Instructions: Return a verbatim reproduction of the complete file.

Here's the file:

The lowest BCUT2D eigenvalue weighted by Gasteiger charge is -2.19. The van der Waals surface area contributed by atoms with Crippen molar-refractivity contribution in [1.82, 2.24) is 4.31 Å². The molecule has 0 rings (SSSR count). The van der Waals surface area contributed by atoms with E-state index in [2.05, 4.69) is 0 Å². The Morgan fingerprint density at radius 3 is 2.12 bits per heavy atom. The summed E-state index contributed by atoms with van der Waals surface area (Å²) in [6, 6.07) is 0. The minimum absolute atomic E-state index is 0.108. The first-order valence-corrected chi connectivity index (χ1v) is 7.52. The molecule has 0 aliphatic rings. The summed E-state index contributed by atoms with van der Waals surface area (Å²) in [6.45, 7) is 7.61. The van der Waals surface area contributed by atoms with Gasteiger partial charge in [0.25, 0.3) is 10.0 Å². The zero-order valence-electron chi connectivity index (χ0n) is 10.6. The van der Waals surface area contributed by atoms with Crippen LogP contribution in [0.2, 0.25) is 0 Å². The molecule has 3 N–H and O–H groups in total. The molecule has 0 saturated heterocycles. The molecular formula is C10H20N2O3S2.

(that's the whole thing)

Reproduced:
The lowest BCUT2D eigenvalue weighted by Gasteiger charge is -2.19. The van der Waals surface area contributed by atoms with Crippen molar-refractivity contribution in [1.82, 2.24) is 4.31 Å². The molecule has 0 rings (SSSR count). The van der Waals surface area contributed by atoms with E-state index in [2.05, 4.69) is 0 Å². The Morgan fingerprint density at radius 3 is 2.12 bits per heavy atom. The summed E-state index contributed by atoms with van der Waals surface area (Å²) in [6, 6.07) is 0. The minimum absolute atomic E-state index is 0.108. The first-order valence-corrected chi connectivity index (χ1v) is 7.52. The molecule has 0 aliphatic rings. The summed E-state index contributed by atoms with van der Waals surface area (Å²) in [6.45, 7) is 7.61. The van der Waals surface area contributed by atoms with Gasteiger partial charge in [0.25, 0.3) is 10.0 Å². The zero-order valence-electron chi connectivity index (χ0n) is 10.6. The van der Waals surface area contributed by atoms with Crippen LogP contribution in [0.2, 0.25) is 0 Å². The molecule has 3 N–H and O–H groups in total. The molecule has 0 saturated heterocycles. The molecular formula is C10H20N2O3S2.